Long air hose pivots 360 degrees at the barrel base, making it easier to reach awkwardly placed valves. Steel barrel and base. Accurate gauge and popular dual-nozzle head with Presta and Schrader valves built in. Sport ball and bladder adapters included, and snugly fit in a clip attached to the hose.
Steel base doesn’t sit flat and can rock back and forth during use. Base’s rough steel edge can scratch floors. Nozzle’s toggle switch can be too stiff. Some couldn’t get a good seal to their Presta valves. Large size can be difficult to store.
Rated to 160 psi, 120 psi is easy to reach with the BV and gauge is accurate. Plastic base and large plastic handle provide good stability. Built-in Schrader and Presta valves can be quickly switched using a turn-and-lock mechanism at end of nozzle. Sport ball and bladder adapters included. BV fits in narrow-spoke wheels.
It is smaller than other floor pumps and feels a bit flimsy despite its metal barrel. Overly snug valve fit requires users to be careful when removing the nozzle from Schrader valves to avoid damaging the stem.
Fast – gets bike tires from near-flat to 120 psi within 10-20 strokes. T-valve switch between Presta and Schrader valves is comparable to Topeak’s mechanism. Large, easy-to-see gauge is accurate at higher pressures. 15-year warranty is backed up by fast response and replacement.
No cushioning at top and bottom of piston, so the pump slams into the ends of the chamber. The gauge is less accurate when filling lower-pressure tires. Plastic base flexes during use and seems flimsy. Trouble fitting the nozzle to small tires like strollers.
Easy to pump to 110 psi on road tires (rated to 160 psi), and includes the industry-standard Presta and Schrader valves. Metal barrel adds to its sturdy profile. Accurate, easy-to-read gauge.
Presta valves are a commonly reported problem. Schrader valves apparently suffer no issues with this pump; however, figuring out the valve can be a bit of a struggle.
Rated to 160 psi, easy to operate up to 85 psi, and then gets high-pressure tires up to 120 psi. The gauge has a variance of about 5-7 psi – not unexpected in this price range. Lifetime warranty, will send replacement parts like the steel barrel and plastic base should they get damaged. Ebook included.
Pump base is a bit small. The nozzle will not fit between smaller tires’ spokes or rims, making it a poor choice for filling stroller or lawnmower tires.
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Regardless of what kind of cyclist you are, there will always be a point when your tires need air. Flats, snakebites, cracks, and sheer blowouts require the use of a good bike pump. As a prepared cyclist, it is important to know what kind of bike pump you should get in order to be ready for the worst-case scenario.
The great news is, bike pumps come in a lot of different types and styles. They are easy to use and can be small enough to keep with you anywhere you bike. There is a bike pump for you no matter what kind of bike you ride and what kind of tires you use.
Since there are so many possibilities, it can be a little confusing when deciding which bike pump to buy. That is where we come in. Best Reviews is all about helping you choose the right products for your needs.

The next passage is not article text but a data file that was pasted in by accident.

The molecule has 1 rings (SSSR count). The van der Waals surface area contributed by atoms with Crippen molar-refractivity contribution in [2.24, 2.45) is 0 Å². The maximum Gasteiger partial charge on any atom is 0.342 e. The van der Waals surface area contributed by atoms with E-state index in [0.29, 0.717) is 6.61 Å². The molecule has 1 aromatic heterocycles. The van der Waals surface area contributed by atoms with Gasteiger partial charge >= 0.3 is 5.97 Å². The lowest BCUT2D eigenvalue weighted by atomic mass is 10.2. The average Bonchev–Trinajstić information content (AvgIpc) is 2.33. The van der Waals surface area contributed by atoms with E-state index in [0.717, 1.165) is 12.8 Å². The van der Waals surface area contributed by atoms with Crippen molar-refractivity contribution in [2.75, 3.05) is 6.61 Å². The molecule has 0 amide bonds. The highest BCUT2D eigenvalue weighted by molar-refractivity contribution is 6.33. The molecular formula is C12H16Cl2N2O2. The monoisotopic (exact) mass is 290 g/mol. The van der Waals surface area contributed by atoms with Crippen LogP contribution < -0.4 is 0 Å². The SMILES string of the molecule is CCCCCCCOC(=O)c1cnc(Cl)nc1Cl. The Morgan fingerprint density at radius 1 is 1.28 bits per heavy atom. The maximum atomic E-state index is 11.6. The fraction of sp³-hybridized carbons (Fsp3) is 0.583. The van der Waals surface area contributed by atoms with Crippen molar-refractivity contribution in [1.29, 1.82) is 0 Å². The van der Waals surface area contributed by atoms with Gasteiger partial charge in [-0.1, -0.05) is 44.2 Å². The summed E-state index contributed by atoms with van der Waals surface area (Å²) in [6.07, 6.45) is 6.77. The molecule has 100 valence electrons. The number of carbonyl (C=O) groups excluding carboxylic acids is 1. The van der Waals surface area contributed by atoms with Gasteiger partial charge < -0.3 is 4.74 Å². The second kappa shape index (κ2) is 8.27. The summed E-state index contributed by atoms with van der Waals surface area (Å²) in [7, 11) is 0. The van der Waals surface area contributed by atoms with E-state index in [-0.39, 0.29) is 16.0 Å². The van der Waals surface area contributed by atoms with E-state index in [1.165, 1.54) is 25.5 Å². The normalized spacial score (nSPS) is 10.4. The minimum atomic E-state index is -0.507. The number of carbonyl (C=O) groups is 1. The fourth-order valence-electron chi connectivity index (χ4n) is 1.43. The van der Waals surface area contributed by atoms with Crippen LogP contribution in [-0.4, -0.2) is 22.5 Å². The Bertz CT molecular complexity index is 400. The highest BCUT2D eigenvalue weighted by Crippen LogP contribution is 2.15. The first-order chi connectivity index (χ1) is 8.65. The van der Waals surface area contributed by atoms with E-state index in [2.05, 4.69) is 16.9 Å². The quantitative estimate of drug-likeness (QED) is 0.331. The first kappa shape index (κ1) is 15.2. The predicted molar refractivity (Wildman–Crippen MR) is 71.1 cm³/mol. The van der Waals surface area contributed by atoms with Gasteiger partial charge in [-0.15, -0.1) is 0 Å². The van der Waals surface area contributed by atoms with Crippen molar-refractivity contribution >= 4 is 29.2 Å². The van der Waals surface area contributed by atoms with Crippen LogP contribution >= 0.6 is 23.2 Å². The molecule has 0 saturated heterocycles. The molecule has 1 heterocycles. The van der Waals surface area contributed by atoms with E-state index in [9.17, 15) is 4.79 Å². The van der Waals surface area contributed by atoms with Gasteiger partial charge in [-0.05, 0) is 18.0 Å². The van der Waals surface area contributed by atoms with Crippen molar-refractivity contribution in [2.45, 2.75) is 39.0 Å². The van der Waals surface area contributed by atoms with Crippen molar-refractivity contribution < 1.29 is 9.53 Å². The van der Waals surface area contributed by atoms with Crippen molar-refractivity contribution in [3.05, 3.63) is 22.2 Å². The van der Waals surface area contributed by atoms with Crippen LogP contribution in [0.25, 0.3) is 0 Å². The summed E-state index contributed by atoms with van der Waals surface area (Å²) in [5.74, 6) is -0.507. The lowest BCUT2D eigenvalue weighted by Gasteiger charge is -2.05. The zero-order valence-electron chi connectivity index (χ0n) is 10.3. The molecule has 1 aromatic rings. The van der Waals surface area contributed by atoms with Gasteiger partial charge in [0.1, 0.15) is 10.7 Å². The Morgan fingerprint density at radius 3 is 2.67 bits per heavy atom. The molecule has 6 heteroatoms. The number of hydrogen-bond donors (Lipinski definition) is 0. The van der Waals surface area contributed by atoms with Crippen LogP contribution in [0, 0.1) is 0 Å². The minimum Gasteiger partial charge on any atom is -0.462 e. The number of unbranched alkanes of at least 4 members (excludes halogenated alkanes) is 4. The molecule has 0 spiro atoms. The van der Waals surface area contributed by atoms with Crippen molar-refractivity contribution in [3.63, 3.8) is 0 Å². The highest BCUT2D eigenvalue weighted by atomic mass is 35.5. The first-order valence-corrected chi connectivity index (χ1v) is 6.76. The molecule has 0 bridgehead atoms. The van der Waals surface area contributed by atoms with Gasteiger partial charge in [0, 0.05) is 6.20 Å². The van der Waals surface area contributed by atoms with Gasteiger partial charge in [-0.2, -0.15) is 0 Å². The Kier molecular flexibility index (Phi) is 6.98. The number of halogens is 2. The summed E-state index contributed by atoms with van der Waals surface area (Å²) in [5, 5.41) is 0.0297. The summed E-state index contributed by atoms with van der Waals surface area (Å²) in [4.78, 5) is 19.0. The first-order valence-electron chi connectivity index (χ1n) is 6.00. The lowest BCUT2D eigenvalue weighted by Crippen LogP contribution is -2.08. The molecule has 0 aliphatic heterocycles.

If you find yourself needing or wanting a new bike pump for your next outdoor adventure, read this guide to learn about all the ins and outs of the tool that will keep you and your bike going for miles.
All bike pumps do the same thing: push air into the inner tube so you can keep on rolling. Despite the simple use, bike pumps actually come in many different varieties depending on when and where you need to inflate a tire.
The hand pump is one of the most common bike pumps on the market. These are usually small enough to fit in a bag so you can use them when out on your bike if you need to. They are the best choice if you want a simple way to inflate a tire on the go.
Frame pumps are similar to hand pumps, but they fit directly on the bike frame instead of in a bag. They are hand-operated, but because they are somewhat larger and heavier than hand pumps, they produce more airflow.
For inflating tires at home, this type of bike pump is a better option since you can inflate the inner tubes faster. Floor/track pumps are too bulky to carry around on a bike unless you’re also towing a large bag or cargo trailer. Notably, if you’re going on a multi-day bike trip, this type of pump is a good choice.
The size of a bike pump influences how much air it pumps into the tire at any given point. For larger inner tubes, it is much easier to use a bike pump that pushes a large volume of air with each stroke. Typically, the larger a bike pump is, the more airflow it produces each time.
On the other hand, larger bike pumps are more difficult to take with you while biking. Bike bags tend to be too small for larger pumps. Hand-operated and frame pumps are a much better fit. CO2 cartridges are another excellent way to be able to inflate a tire on the go without taking up too much room.
It may be a good idea to have a small bike pump for trips and a larger pump to keep at home in the garage. If you’re buying your first pump and need to choose one or the other, go with the smaller, more mobile option to make sure you can inflate your tire if a flat occurs while biking.
The materials a bike pump is made of determine how well it will withstand typical use and abuse. Commonly sold bike pumps come in a variety of materials, including plastic and metal.